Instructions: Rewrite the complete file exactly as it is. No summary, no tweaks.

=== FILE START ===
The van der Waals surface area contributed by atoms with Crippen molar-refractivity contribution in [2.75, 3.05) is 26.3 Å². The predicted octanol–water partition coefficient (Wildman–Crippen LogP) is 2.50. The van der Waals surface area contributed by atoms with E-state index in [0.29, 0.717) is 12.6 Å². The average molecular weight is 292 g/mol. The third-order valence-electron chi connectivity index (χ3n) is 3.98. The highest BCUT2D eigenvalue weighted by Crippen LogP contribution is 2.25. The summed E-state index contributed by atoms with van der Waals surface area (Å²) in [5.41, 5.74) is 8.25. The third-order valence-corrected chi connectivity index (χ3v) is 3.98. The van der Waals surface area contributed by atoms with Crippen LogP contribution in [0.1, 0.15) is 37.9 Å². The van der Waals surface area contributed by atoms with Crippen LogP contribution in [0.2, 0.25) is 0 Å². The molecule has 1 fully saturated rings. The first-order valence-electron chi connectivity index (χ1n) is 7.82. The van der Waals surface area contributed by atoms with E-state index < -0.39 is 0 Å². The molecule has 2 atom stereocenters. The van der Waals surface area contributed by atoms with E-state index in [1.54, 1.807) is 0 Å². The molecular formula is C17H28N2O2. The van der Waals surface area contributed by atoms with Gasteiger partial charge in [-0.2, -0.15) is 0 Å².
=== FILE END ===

The van der Waals surface area contributed by atoms with Crippen molar-refractivity contribution in [2.75, 3.05) is 26.3 Å². The predicted octanol–water partition coefficient (Wildman–Crippen LogP) is 2.50. The van der Waals surface area contributed by atoms with E-state index in [0.29, 0.717) is 12.6 Å². The average molecular weight is 292 g/mol. The third-order valence-electron chi connectivity index (χ3n) is 3.98. The highest BCUT2D eigenvalue weighted by Crippen LogP contribution is 2.25. The summed E-state index contributed by atoms with van der Waals surface area (Å²) in [5.41, 5.74) is 8.25. The third-order valence-corrected chi connectivity index (χ3v) is 3.98. The van der Waals surface area contributed by atoms with Crippen LogP contribution in [0.1, 0.15) is 37.9 Å². The van der Waals surface area contributed by atoms with Crippen LogP contribution in [0.2, 0.25) is 0 Å². The molecule has 1 fully saturated rings. The first-order valence-electron chi connectivity index (χ1n) is 7.82. The van der Waals surface area contributed by atoms with E-state index < -0.39 is 0 Å². The molecule has 2 atom stereocenters. The van der Waals surface area contributed by atoms with E-state index in [1.54, 1.807) is 0 Å². The molecular formula is C17H28N2O2. The van der Waals surface area contributed by atoms with Gasteiger partial charge in [-0.2, -0.15) is 0 Å².